• Arrays are homogeneous constructs (lists are heterogeneous) so they normally expect new assigned values to be of the same type object
In :
import numpy as np
ar = np.arange(20).reshape(2,10)

ar = 100
ar
#ar = 'X'    # but this is NOT valid in an array of integers

Out:
array([[100,   1,   2,   3,   4,   5,   6,   7,   8,   9],
[ 10,  11,  12,  13,  14,  15,  16,  17,  18,  19]])
In :
ar = '200'   # this is accepted as digit-based string is trasformed to integer
ar

Out:
array([[200,   1,   2,   3,   4,   5,   6,   7,   8,   9],
[ 10,  11,  12,  13,  14,  15,  16,  17,  18,  19]])
• Array broadcasting: assignment works if numpy can broadcast the array and array-like new values in the assignment
• 'Broadcasting' is a term referring to compatibility of array shapes. For more explanations on array broadcasting see the section on array operations
In :
import numpy as np
ar = np.arange(20).reshape(4,5)
print(ar,'\n')

ar = 100   # a scalar is 'broadcast' across the 1D ar array
print(ar)

[[ 0  1  2  3  4]
[ 5  6  7  8  9]
[10 11 12 13 14]
[15 16 17 18 19]]

[[100 100 100 100 100]
[  5   6   7   8   9]
[ 10  11  12  13  14]
[ 15  16  17  18  19]]

In :
import numpy as np
ar = np.arange(20).reshape(4,5)
print(ar,'\n')

# this will not work: numpy does not broadcast a 1D array with 3 members on the 5 member ar
#ar = [100,200,300]

# but this will work because shapes are compatible
ar = [100,200,300,400,500]
print(ar)

[[ 0  1  2  3  4]
[ 5  6  7  8  9]
[10 11 12 13 14]
[15 16 17 18 19]]

[[100 200 300 400 500]
[  5   6   7   8   9]
[ 10  11  12  13  14]
[ 15  16  17  18  19]]


## Fancy indexing¶

• 'Fancy indexing' is a general term referring to various non-standard ways of array indexing. By 'standard' we mean the routinely used integer-based indexing.
• Two interesting 'fancy indexing' methods are shown below.

• Suppose we want to extract from array 'ar' only the members with even index value. One way to do it with fancy indexing is the following:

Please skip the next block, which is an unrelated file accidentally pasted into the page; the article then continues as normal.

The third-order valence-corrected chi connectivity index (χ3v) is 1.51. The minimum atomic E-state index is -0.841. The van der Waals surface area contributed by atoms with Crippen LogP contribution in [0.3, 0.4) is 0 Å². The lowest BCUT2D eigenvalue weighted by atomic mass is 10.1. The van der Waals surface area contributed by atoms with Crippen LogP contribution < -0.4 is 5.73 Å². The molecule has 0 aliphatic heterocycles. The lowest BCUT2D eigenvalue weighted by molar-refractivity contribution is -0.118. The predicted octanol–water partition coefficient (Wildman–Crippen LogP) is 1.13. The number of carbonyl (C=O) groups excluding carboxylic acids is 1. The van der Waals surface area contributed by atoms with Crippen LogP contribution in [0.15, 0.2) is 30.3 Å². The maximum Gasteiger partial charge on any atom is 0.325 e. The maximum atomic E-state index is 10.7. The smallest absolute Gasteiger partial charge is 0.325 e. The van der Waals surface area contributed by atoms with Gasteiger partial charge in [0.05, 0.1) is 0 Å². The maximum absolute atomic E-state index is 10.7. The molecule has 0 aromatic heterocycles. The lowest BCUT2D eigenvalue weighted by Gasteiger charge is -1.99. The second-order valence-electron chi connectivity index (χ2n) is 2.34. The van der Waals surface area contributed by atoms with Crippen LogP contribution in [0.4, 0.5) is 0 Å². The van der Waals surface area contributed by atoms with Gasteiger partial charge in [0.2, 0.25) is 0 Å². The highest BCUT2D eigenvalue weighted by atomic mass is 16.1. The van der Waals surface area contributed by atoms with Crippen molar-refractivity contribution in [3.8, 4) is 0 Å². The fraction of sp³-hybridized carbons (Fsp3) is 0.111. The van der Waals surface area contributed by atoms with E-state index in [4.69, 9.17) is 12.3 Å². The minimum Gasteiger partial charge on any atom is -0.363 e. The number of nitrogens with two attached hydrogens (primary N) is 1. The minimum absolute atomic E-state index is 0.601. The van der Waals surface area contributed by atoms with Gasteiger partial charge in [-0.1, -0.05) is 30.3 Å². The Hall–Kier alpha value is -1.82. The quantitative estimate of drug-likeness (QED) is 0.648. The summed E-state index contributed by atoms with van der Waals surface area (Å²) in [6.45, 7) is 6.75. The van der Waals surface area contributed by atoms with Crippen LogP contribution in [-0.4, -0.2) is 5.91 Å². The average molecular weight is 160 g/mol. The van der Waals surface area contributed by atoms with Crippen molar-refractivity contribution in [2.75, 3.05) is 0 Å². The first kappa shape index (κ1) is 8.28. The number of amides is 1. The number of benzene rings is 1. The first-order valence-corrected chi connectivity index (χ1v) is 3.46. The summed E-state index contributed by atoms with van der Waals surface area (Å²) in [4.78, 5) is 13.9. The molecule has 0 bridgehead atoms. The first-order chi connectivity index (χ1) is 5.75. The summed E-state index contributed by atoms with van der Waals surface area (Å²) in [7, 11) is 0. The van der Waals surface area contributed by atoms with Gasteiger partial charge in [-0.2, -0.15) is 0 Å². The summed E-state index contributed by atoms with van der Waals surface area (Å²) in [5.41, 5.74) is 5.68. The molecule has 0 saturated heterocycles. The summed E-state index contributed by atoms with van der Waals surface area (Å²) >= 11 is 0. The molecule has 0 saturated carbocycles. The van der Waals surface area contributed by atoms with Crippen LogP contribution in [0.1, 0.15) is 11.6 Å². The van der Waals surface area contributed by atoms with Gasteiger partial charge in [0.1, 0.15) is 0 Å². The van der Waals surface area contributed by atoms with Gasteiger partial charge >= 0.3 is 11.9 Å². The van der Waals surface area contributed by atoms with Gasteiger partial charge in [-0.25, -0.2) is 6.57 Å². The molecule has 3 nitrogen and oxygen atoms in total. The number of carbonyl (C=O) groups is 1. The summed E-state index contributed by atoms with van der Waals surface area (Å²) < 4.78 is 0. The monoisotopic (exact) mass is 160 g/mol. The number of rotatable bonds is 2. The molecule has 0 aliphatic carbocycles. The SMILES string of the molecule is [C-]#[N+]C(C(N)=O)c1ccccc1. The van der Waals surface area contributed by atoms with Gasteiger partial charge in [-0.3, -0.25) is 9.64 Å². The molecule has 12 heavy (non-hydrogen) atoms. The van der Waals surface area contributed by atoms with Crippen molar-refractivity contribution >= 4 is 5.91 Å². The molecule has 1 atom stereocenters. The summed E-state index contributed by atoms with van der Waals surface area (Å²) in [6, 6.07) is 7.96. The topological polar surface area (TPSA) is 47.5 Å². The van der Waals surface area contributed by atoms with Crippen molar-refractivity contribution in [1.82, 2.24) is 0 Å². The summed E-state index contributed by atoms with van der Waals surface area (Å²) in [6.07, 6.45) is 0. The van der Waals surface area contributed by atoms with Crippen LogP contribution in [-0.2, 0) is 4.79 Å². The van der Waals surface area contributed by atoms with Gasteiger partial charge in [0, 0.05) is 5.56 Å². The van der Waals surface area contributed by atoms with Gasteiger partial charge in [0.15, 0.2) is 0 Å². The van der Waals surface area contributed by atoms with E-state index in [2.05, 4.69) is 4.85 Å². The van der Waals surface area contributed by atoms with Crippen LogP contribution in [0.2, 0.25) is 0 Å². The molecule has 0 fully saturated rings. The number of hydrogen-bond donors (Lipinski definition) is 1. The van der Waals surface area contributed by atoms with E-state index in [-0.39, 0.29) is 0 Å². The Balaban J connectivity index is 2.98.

In :
import numpy as np
ar = np.random.random_integers(0, 100, 10)    # See numpy.random documentation for this
print(ar)

mask = (ar%2==0)          # mask is array constructed by applying a boolean expression on 'ar'

new_ar = ar[mask]         # new_ar is constructed by using mask as array index
print('new_ar =',new_ar)  # the new_ar contains the 'True' members of original ar

[73  5 82 92 67 33 92 70 51 78]
[False False  True  True False False  True  True False  True]
new_ar = [82 92 92 70 78]


#### List of integers¶

• Suppose we want to construct a new array from the original array 'ar' by repeating twice the values of 'ar' with even index value. We can do that applying the list-of-integers fancy indexing method:
In :
import numpy as np
ar = np.random.random_integers(0, 100, 10)
print(ar)

alist = [i if i%2==1 else i-1 for i in range(1,11)]
print(alist)                # a list of integers is constructed with the required indices

new_ar = ar[alist]          # new_ar is constructed by using alist as array index
print('new_ar =',new_ar)

[58 46 99 75 10 92 74 25 81  5]
[1, 1, 3, 3, 5, 5, 7, 7, 9, 9]
new_ar = [46 46 75 75 92 92 25 25  5  5]  . Free learning material